By Suha Abdulla, Strategic Planning Director, Folk Shipping
With the increasing mandatory regulations on the ship-owner and the unsteady market and political situation, ship-owners are more careful while registering their vessels in a particular country. Today ship-owners think strictly commercially and whether this registration will be one of convenience, Today flag of convenience is one the main aspects to convey commercial survival, while complying with stringent marine industry regulations.
Flag of convenience is the act of registering the vessel under a different state of that of the ship-owners in other words open registry. A ship with no registry is like an individual with no identity. International laws says that every ship must be registered with a particular country called flag state, and this flag gives the vessel the right to ffly its flag under certain rules and regulations imposed by that state which includes regular inspections and certifications of the ship’s equipment safety, pollution prevention and crewing.
Today one of the leading foreign entities for open registry is Panama, a small nation more than 8600 registered ships, making it the greatest fleet in the world, more than the United States of America and China put together. Many factors have provoked ship-owners to shift from national flags to flags of convenience.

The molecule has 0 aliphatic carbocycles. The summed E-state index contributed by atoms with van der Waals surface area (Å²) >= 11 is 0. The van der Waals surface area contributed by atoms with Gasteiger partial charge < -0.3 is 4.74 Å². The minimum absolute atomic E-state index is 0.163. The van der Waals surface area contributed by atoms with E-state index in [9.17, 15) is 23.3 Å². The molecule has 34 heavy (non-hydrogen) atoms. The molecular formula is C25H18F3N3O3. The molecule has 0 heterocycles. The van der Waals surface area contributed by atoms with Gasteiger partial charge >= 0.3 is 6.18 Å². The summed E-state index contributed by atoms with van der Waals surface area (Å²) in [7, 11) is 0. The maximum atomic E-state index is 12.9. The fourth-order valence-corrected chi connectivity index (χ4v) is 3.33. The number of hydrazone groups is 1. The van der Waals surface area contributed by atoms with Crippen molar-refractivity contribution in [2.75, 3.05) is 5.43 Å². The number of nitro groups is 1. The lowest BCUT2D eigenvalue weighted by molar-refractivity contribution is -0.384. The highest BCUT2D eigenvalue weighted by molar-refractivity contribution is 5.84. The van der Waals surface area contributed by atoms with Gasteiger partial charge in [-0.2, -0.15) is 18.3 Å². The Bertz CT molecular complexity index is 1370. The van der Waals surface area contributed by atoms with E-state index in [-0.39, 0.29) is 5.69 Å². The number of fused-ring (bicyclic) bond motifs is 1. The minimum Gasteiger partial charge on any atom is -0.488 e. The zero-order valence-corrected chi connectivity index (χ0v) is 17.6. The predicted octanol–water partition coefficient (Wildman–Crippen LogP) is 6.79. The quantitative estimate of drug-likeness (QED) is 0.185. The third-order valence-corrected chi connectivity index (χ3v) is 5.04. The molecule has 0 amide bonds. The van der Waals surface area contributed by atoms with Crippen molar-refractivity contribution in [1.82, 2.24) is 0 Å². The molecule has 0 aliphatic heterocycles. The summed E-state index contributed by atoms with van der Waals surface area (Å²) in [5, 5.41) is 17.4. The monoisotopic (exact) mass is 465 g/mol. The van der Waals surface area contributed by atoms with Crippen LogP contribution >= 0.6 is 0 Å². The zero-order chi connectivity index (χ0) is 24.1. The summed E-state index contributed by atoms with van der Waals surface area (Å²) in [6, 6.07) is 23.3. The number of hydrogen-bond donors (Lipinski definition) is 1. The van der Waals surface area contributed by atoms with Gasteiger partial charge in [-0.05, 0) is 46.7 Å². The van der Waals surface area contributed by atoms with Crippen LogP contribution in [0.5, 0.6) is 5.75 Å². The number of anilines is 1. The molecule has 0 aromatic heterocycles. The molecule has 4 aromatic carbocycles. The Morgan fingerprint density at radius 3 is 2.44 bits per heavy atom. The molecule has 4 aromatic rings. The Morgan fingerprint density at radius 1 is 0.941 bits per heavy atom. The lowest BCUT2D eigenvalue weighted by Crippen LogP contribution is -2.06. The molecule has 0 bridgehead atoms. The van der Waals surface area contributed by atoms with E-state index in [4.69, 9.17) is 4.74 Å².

The factors that typically may influence this choice include:
Crewing: This is the second largest cost after bunkering. Being able to reduce crewing cost will have a major impact on the overall cost of the ship-owners. Flags of convenience have minimum restrictions on the nationalities of the crew which allows flexibility on both wages and contract durations. Traditional flags on the other hand impose stricter regulations to man the vessels which add up to higher costs including bonuses, pension, entitlements, higher salaries and shorter working contracts which reduces the commitment rate to the vessel.
Taxation: This is calculated depending on the regime of the flag state. Shipowners will be exposed to taxes on tonnage of the vessel and earnings generated by the vessel. Also some less favourable flags can impose taxes on wages of the crew which can add to the second largest shipping cost.
Naval protection: Some states are in position to offer ship-owners naval protection to the ships registered under their state flag. Some prefer registering under certain states even though it means payment of high taxes in order to guarantee protection in areas of high risk, such as piracy zones.
Corporate custom: Some ship-owners would have a close contact with the flag state administration who are responsible for the documentation surveys and certification. This close relationship might also be a reason for the ship-owner to stick to that certain flag to guarantee smooth and quick operations of the vessel.
Finally with the many regulations imposed by the flag states, and the competition arising from the open registries or flags of convenience, each nation must consider adopting their national companies for the support of their long term economic survival and growth. Shipping is the core of all businesses and its support is by itself the support of all the remaining business.